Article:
TEXAS CITY — As many as seven College of the Mainland employees testified on the administration’s allegations of insubordination and code of ethics violations in a closed-door hearing regarding Professor David Michael Smith on Thursday.
The hearing to discuss Smith’s termination began at 9 a.m. and went nearly eight hours.
The College of the Mainland administration is seeking to terminate Smith’s employment for insubordination and violation for the college’s code of ethics and has him placed on Level 4 discipline, meaning the board of trustees will vote on his termination.
Smith and his attorney, Anthony Griffin, requested the meeting be held in the open, but the request was denied. Instead Smith, along with seven college employees who testified against him, met with the independent investigator, Lisa Brown, an attorney with the Thompson and Horton firm of Houston, in a closed-door session.
College of the Mainland President Beth Lewis said because the meeting was an administrative hearing — and the board of trustees would not be part of the meeting — it could be held behind closed doors.
Lewis was the first to testify in the hearing, followed by Amy Locklear, the college’s vice president of instruction. Other witnesses included social and behavioral sciences faculty members Steve Sewell, Sean Skipworth and Trish Ovesny, as well as Janis Cutaia, a supervisor in the instructional lab department, and campus Police Chief Butch Carr, according to the college.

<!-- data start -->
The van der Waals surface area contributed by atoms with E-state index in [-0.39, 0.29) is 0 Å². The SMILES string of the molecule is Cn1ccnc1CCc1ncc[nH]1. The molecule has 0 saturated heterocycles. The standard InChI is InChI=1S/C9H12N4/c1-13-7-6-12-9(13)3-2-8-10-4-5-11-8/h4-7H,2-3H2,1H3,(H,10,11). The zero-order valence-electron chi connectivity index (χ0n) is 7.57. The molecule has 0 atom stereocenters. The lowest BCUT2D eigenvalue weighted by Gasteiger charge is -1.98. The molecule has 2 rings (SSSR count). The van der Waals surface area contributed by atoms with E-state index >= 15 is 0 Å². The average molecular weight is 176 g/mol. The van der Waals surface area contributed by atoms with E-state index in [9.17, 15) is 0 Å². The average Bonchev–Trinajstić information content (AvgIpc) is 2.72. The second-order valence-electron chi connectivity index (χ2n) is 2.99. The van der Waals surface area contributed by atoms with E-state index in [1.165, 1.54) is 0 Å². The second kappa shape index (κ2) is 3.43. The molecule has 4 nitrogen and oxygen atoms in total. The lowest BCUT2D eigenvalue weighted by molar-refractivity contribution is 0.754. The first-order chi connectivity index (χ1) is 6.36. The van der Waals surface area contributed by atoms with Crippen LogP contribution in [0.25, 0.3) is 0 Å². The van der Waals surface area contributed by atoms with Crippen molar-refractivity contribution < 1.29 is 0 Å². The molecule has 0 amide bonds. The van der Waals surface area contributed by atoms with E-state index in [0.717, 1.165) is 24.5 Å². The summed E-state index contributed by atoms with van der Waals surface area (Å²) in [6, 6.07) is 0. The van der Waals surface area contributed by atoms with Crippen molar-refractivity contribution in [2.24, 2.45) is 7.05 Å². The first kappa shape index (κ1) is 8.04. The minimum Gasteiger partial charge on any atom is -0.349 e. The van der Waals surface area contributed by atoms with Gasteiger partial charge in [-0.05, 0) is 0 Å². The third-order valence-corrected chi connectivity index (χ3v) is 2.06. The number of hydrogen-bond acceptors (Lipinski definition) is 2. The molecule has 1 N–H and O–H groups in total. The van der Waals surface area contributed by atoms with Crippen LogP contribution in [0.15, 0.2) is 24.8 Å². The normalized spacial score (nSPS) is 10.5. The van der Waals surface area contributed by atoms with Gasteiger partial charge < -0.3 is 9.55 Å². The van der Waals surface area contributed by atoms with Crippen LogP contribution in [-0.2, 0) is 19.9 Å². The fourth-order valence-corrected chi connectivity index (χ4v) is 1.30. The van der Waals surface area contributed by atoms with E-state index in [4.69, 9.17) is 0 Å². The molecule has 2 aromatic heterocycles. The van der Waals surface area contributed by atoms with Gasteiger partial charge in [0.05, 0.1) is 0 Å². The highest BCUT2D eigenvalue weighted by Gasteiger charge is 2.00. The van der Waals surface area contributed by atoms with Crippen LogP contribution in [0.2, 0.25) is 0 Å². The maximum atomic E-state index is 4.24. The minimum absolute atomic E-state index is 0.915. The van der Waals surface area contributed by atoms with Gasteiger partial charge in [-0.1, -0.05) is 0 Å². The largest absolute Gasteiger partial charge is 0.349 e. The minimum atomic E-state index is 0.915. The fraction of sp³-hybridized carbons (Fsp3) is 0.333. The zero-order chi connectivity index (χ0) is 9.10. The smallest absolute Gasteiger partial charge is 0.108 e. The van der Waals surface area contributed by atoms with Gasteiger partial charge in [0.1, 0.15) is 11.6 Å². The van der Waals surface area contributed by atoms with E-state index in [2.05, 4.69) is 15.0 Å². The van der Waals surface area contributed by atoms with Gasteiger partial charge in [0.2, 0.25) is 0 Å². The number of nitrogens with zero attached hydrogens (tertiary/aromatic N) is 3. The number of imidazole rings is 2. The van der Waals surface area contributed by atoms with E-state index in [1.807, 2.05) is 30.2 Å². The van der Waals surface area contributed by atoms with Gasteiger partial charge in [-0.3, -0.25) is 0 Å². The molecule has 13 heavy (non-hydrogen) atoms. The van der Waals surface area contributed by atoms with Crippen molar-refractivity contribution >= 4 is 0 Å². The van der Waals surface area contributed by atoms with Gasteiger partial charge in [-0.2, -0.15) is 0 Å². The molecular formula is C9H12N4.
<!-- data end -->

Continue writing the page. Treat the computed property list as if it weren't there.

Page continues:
Smith did not call in any witnesses.
While most witnesses declined to speak to The Daily News after their testimony, Lewis did give some examples of the testimony she and others gave.
“Many of the witnesses are testifying to the idea — and giving examples and evidence — of the hostile environment that (Smith) has created with his colleagues,” Lewis said. “He has not treated them with respect. He has not treated them with anything other than overt hostility.”
There are no grievances filed against Smith, the college confirmed. But Lewis said that was because college employees were afraid of him.
Lewis said she and Locklear testified on their allegations of Smith’s insubordination.
One example, Lewis said, was an allegation that Smith refused to participate in mandatory faculty training.
But Griffin, Smith’s attorney, said Smith had attended all mandatory training and there was no evidence of anyone being intimidated.
“We think we’ll be OK,” Griffin said after the hearing.
Both sides now have five days to submit their closing arguments to the independent investigator. She then has 10 days to issue her report, Lewis said.
That report will then go to the board of trustees, who will conduct an open meeting on Smith’s termination. The public will not be able to speak at that meeting, but both sides will have 10 minutes to state their case before the trustees, Lewis said.